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Richard Mosse’s Incoming at Barbican Centre
Image Credit: Tristan Fewings

Richard Mosse’s Incoming at Barbican Centre

31 March 2017 Ekin Kurtdarcan

Conceptual documentary photographer Richard Mosse’s multi-panel video installation Incoming is a deeply suggestive and aesthetically striking project reflecting on the way Europe today perceives ‘the refugee’. Using a thermal imaging camera as an artistic medium to respond to the most pressing socio-political issue in the West, Mosse explores the way surveillance technology could be used against its intended function. In collaboration with composer Ben Frost and cinematographer Trevor Tweeten, Mosse creates both an immersive and alienating experience for the viewer, making Incoming a unique project to unsettle our conception of refugees.

In the last couple of years, the tragedy of refugees and asylum seekers marked the biggest humanitarian crisis since the Second World War. With increasing xenophobia towards migrants and political rhetoric fuelling the marginalisation of minority communities, evaluating the implications of the refugee crisis on the social consciousness is becoming a real challenge. It is from this question that Incoming seems to rise out of, focusing on the Western perspective regarding the refugee. In conversation with Alona Pardo, curator of the Barbican Art Gallery, Richard Mosse explains the refugee as ‘the incoming’, along with the word’s defensive, objectifying connotations. As the relationship between the camera - produced by a corporation specialising in defence and monitoring technologies - and its subject brings a new approach to the issue, the success of the project lies in the way it subtly explores its much ‘politicised’ subject.
 
In Incoming, the viewer witnesses a contrast between the immersive experience of video art and the distancing effect created by what Mosse calls ‘Heat Maps’, which are panoramic photographs of refugee camps. Creating a mixture of video and photography, Mosse enables the viewer to experience the material through different mediums. Furthermore, the monochrome colour palette generated by the thermal camera projects life as a video game-like virtual reality while displaying the human body in its most basic biological structure. This is especially striking in the first video Grid, where sixteen different channels function as a surveillance system to monitor a refugee camp. Here, constantly shifting frames scan over empty landscapes to focus on human figures, which are recognisable only through the brightness that marks their body heat. Compelled to follow these virtual beings through the labyrinthine setting, the viewer is confronted with the reality of how the West perceives the refugee - just a homogenised and dehumanised body. As this technique uses the idea of body heat symbolically to question the refugees’ presence simply as a ‘mass of bodies’, it also highlights their fundamental struggle for survival.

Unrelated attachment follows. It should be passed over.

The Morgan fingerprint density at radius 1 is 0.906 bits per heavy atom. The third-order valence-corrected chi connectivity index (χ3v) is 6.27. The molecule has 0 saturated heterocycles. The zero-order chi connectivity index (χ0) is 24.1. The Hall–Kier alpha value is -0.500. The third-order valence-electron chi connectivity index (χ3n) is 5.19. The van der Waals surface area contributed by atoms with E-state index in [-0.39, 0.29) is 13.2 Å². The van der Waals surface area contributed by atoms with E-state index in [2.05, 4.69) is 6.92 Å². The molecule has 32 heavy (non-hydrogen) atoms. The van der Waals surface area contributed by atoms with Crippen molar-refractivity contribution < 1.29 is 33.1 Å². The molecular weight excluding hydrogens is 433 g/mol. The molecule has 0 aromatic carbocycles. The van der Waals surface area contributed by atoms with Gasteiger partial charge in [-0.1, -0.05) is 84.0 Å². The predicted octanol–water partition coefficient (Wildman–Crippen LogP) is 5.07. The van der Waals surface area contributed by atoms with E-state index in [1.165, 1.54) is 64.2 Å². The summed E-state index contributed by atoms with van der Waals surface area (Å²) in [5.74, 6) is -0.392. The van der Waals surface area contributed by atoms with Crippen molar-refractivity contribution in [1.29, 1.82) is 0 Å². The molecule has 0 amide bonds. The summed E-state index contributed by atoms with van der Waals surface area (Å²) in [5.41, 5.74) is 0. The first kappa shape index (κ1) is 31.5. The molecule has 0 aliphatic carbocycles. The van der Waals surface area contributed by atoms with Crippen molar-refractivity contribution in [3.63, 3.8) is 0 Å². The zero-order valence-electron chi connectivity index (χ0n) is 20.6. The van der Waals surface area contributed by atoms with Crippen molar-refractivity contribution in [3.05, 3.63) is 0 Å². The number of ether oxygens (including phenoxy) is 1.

Photo credit: Tristan Fewings
 
Following Grid, the photograph of Hellinikon Olympic Arena in Athens further consolidates the overarching feeling of estrangement. The viewer sees a stadium where many tents are set up in the middle of it. In the photograph, only a small number of human figures are visible among the tents, while hundreds of empty seats surrounding the field seem to indicate an imaginary audience. In contrast to the videos, the dramatic stillness of the photograph captures a tragic irony relating to the situation, provoking the viewer to question his/her role in the ‘audience’ of this ‘spectacle’. As this photograph comes as a shock to the viewer, it proves to be one of the most powerful pieces in the installation.


Photo credit: Tristan Fewings
 
Lastly, the title video Incoming provides an ambiguous sense of finality to the viewer’s experience. With Ben Frost’s reworking of field recordings providing a mystifying soundtrack for the visuals, the video successfully communicates the uncertainty and discomfort experienced by the stateless refugees. As the video’s sequential structure demonstrates this sense of uneasiness, the combination and arrangement of seemingly unrelated scenes explore the ‘grey zones’ of humanity within the monochrome frame. Moreover, the most interesting motif to follow is the focus on children in several scenes. In one frame depicting refugees on the coast, a small child is seen lying face down, waiting. Although very subtle, this scene frighteningly echoes of the photo of Aylan Kurdi, the Syrian boy whose body had been found washed up on the shores of Turkey.


 
Incoming is a powerful, thought-provoking and beautifully realised project which meditates on our subjective viewpoints. A truly creative and distinctive approach to a controversial issue, this video installation is a must-see for those interested in the subject and for those prepared to be unsettled by its uncomfortable reality.

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